Bird watching is a pastime enjoyed by all and does not require much in the way of supplies – you can simply look out the window and observe birds in your backyard.
Do ever wonder exactly which species you are most likely to encounter?
In Massachusetts, the most commonly sighted bird is the black-capped chickadee, a small fluffy bird with a white and gray body and blackhead.
Whether summer or winter, this little bird can be found all over the state from the Housatonic River to Cape Cod, and Andover to New Bedford.
In this article, we’ll provide you with a wide variety of birds that Massachusetts has to offer from its most common to its rarest, the largest bird in residence, birds found in your backyard to birds found on the water, springtime and wintertime birds, and much more.
What Is the State Bird of Massachusetts?
The state of Massachusetts actually has two state birds – the black capped chickadee and the turkey.
The black capped chickadee is the most commonly found bird in the state and was designated the official state bird in 1941.
The turkey, famously eaten at the first Thanksgiving held in Plymouth, Massachusetts, was designated the state game bird in 1991.
What Birds Are in Massachusetts in Winter?
While a lot of birds fly south for the winter, choosing to spend those cold snowy months in more tropical climes, there are a few that decide to stay up north when it gets cold and hunker down through the snowy season.
In Massachusetts, there are a few small bird species that you may be able to spot among the icy branches of leafless trees.
The most common overwintering birds include the:
- black capped chickadee
- Northern cardinal
- tufted titmouse
- dark eyed junco
- and white breasted nuthatch
Is It Okay to Feed Birds in Massachusetts?
It is naturally appealing to put a bird feeder out in your backyard filled with seeds to see all the different colorful avian friends you can attract.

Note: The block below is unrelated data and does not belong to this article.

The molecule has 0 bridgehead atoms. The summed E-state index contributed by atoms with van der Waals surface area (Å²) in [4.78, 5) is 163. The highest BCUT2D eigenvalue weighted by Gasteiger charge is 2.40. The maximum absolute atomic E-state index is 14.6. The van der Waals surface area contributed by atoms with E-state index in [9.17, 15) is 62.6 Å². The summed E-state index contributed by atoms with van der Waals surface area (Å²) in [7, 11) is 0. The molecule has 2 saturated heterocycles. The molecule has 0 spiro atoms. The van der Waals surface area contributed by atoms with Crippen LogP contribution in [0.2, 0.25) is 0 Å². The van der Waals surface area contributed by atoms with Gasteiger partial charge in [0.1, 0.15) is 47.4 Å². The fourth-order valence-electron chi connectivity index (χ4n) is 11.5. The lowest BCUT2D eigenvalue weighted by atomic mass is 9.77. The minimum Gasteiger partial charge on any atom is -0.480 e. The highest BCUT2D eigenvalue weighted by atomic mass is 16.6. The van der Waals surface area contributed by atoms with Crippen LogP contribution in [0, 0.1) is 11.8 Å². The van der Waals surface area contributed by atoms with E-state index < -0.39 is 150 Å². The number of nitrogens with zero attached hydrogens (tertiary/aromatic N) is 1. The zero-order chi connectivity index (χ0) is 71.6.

There are no rules against feeding birds, however, it’s good to keep an eye on the news because sometimes you may be advised against putting out the birdseed.
For example, this past July, the Audubon Society urged Massachusetts residents to take down their bird feeders as an unknown avian disease swept through the state killing many of its winged critters.
While the cause remains unknown, the Audubon Society cleared people to rehang their feeders in late August.
What Is the Rarest Bird in Massachusetts?
While seagulls are extremely common along the lengthy coastline of Massachusetts, the rarest bird the state has to offer may be mixed in on the beaches and marshes along with some of its more common counterparts.
The California gull and the Franklin’s gull are the rarest birds to be spotted in Massachusetts, but may be spotted among the other gull species present such as the great black backed, laughing, herring, and ring billed gulls.
What Kind of Sparrows Live in Massachusetts?
American tree sparrows are known to overwinter in Massachusetts and can be commonly seen at bird feeders while there’s snow on the ground.
While not common in the wintertime, chipping sparrows can be found during the warmer months.
In the more urban areas and parks, house sparrows tend to be among the city birds you’ll find dwelling in Massachusetts.
Perhaps one of the most common spring and summer sparrows are the song sparrow which are known for their pleasing tunes.
You Never Know: You are most likely to see these in the warmer months, however, they do overwinter, so it is not out of the question to find them at your feeder in the snowy months too.
What Are the Top Ten Most Common Backyard Birds Found in Massachusetts?